From hunger to competitiveness: Where India ranked on key social, economic indices in 2017

Photo: WallStreetJournal

 

On a majority of these indices, the country seems to have performed well, including the World Bank’s Ease of Doing Business rankings in which India leapfrogged 30 positions.

Over the last 12 months, there has been a lot of talk, both in India and abroad, of how much progress the country has made. The base for most of this talk was India’s performance on the various global indices that measure a country’s standing on social and economic fronts.

On a majority of these indices, the country seems to have performed well, including the World Bank’s Ease of Doing Business rankings in which India leapfrogged 30 positions. That being said, it still has a long way to cover on some of the other indices. Here’s a list of India’s performance in some of the major performance indices:

> Ease of Doing Business

In the World Bank’s Ease of doing business rankings for 2018, India jumped 30 spots from its place last year and moved into the top 100 as the government came out with a slew of economic reforms. India is also one of the 10 economies that improved the most in the areas measured by the World Bank, which ranks countries on business-friendliness, procedural ease, regulatory architecture and others.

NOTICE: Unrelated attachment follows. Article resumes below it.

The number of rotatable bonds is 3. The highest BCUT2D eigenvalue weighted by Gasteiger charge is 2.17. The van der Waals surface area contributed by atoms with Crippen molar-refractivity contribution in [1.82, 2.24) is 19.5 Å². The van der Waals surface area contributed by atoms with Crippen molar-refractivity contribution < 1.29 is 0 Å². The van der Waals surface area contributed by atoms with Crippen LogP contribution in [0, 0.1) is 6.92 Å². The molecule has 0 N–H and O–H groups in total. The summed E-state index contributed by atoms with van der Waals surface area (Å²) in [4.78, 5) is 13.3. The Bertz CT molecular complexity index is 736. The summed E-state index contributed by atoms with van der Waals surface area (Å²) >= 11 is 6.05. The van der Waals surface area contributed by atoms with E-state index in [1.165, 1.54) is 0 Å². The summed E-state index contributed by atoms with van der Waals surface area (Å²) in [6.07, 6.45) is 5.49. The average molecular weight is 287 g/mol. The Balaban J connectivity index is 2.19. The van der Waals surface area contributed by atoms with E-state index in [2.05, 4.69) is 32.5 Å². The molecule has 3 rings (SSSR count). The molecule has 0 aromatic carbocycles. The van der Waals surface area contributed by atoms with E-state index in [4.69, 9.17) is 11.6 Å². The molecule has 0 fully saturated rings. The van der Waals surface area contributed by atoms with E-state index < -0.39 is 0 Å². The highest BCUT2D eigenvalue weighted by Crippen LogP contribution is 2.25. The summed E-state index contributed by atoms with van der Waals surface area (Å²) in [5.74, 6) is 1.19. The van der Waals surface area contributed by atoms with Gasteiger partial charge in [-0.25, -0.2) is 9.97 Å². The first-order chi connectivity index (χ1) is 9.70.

> Global Entrepreneurship Index

India moved up one place to the 68th spot on the 2018 Global Entrepreneurship Index (GEI). The index featured 137 countries in all and the United States was ranked first on it. The Global Entrepreneurship Network (GEN) is a platform for programmes and initiatives to help new firms start and scale while working to create a global entrepreneurial ecosystem. It ranks each country based on the GEI score, which indicates overall entrepreneurship attitude and potential.

> Human Development Index

While having performed decently on most of the financial indices, India’s performance on the Human Development Index wasn’t bad either, considering it improved its ranking by four spots. The country is currently ranked 131 out of 188 countries on the HDI, thereby being classified in the ‘medium’ category, which is a significant improvement from the ‘low’ category India featured in back in the 1990s.